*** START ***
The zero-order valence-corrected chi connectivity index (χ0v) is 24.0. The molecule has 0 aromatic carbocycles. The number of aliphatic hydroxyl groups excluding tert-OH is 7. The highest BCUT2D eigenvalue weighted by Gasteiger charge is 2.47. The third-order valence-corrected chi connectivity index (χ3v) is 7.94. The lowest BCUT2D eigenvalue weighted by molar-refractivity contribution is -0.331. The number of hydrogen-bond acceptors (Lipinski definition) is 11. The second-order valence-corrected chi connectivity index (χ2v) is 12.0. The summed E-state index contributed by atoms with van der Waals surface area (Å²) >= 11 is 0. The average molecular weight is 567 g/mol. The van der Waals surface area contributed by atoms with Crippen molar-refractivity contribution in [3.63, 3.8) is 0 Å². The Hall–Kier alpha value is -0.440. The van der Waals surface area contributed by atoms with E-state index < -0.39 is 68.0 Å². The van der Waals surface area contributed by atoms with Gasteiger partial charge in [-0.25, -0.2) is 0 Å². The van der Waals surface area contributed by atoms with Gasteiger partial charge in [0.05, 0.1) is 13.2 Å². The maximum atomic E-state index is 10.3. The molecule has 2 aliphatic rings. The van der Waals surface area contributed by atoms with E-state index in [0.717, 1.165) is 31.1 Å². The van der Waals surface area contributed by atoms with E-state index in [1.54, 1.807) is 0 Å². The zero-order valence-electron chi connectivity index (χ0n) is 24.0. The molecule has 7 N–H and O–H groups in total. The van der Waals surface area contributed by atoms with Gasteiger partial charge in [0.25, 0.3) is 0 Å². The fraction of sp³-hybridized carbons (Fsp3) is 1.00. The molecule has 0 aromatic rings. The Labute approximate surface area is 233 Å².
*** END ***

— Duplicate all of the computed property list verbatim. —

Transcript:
The zero-order valence-corrected chi connectivity index (χ0v) is 24.0. The molecule has 0 aromatic carbocycles. The number of aliphatic hydroxyl groups excluding tert-OH is 7. The highest BCUT2D eigenvalue weighted by Gasteiger charge is 2.47. The third-order valence-corrected chi connectivity index (χ3v) is 7.94. The lowest BCUT2D eigenvalue weighted by molar-refractivity contribution is -0.331. The number of hydrogen-bond acceptors (Lipinski definition) is 11. The second-order valence-corrected chi connectivity index (χ2v) is 12.0. The summed E-state index contributed by atoms with van der Waals surface area (Å²) >= 11 is 0. The average molecular weight is 567 g/mol. The van der Waals surface area contributed by atoms with Crippen molar-refractivity contribution in [3.63, 3.8) is 0 Å². The Hall–Kier alpha value is -0.440. The van der Waals surface area contributed by atoms with E-state index < -0.39 is 68.0 Å². The van der Waals surface area contributed by atoms with Gasteiger partial charge in [-0.25, -0.2) is 0 Å². The van der Waals surface area contributed by atoms with Gasteiger partial charge in [0.05, 0.1) is 13.2 Å². The maximum atomic E-state index is 10.3. The molecule has 2 aliphatic rings. The van der Waals surface area contributed by atoms with E-state index in [0.717, 1.165) is 31.1 Å². The van der Waals surface area contributed by atoms with E-state index in [1.54, 1.807) is 0 Å². The zero-order valence-electron chi connectivity index (χ0n) is 24.0. The molecule has 7 N–H and O–H groups in total. The van der Waals surface area contributed by atoms with Gasteiger partial charge in [0.25, 0.3) is 0 Å². The fraction of sp³-hybridized carbons (Fsp3) is 1.00. The molecule has 0 aromatic rings. The Labute approximate surface area is 233 Å².